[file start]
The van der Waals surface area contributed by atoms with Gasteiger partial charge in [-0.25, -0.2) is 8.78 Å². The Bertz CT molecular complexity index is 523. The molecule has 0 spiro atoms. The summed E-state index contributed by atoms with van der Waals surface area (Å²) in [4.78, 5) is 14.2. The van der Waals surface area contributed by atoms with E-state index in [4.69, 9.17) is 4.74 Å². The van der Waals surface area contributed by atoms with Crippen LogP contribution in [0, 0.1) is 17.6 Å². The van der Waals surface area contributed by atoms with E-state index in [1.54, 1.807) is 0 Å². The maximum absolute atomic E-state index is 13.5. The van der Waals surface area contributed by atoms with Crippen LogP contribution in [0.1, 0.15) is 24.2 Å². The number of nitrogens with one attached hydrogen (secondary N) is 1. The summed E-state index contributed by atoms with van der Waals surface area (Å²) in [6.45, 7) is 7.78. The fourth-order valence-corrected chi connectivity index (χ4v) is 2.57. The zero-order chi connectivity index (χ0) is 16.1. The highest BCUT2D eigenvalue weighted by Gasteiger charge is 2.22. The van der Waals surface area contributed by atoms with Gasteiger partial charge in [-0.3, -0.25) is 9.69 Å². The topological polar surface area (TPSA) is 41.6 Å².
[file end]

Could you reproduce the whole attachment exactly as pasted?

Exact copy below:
The van der Waals surface area contributed by atoms with Gasteiger partial charge in [-0.25, -0.2) is 8.78 Å². The Bertz CT molecular complexity index is 523. The molecule has 0 spiro atoms. The summed E-state index contributed by atoms with van der Waals surface area (Å²) in [4.78, 5) is 14.2. The van der Waals surface area contributed by atoms with E-state index in [4.69, 9.17) is 4.74 Å². The van der Waals surface area contributed by atoms with Crippen LogP contribution in [0, 0.1) is 17.6 Å². The van der Waals surface area contributed by atoms with E-state index in [1.54, 1.807) is 0 Å². The maximum absolute atomic E-state index is 13.5. The van der Waals surface area contributed by atoms with Crippen LogP contribution in [0.1, 0.15) is 24.2 Å². The number of nitrogens with one attached hydrogen (secondary N) is 1. The summed E-state index contributed by atoms with van der Waals surface area (Å²) in [6.45, 7) is 7.78. The fourth-order valence-corrected chi connectivity index (χ4v) is 2.57. The zero-order chi connectivity index (χ0) is 16.1. The highest BCUT2D eigenvalue weighted by Gasteiger charge is 2.22. The van der Waals surface area contributed by atoms with Gasteiger partial charge in [-0.3, -0.25) is 9.69 Å². The topological polar surface area (TPSA) is 41.6 Å².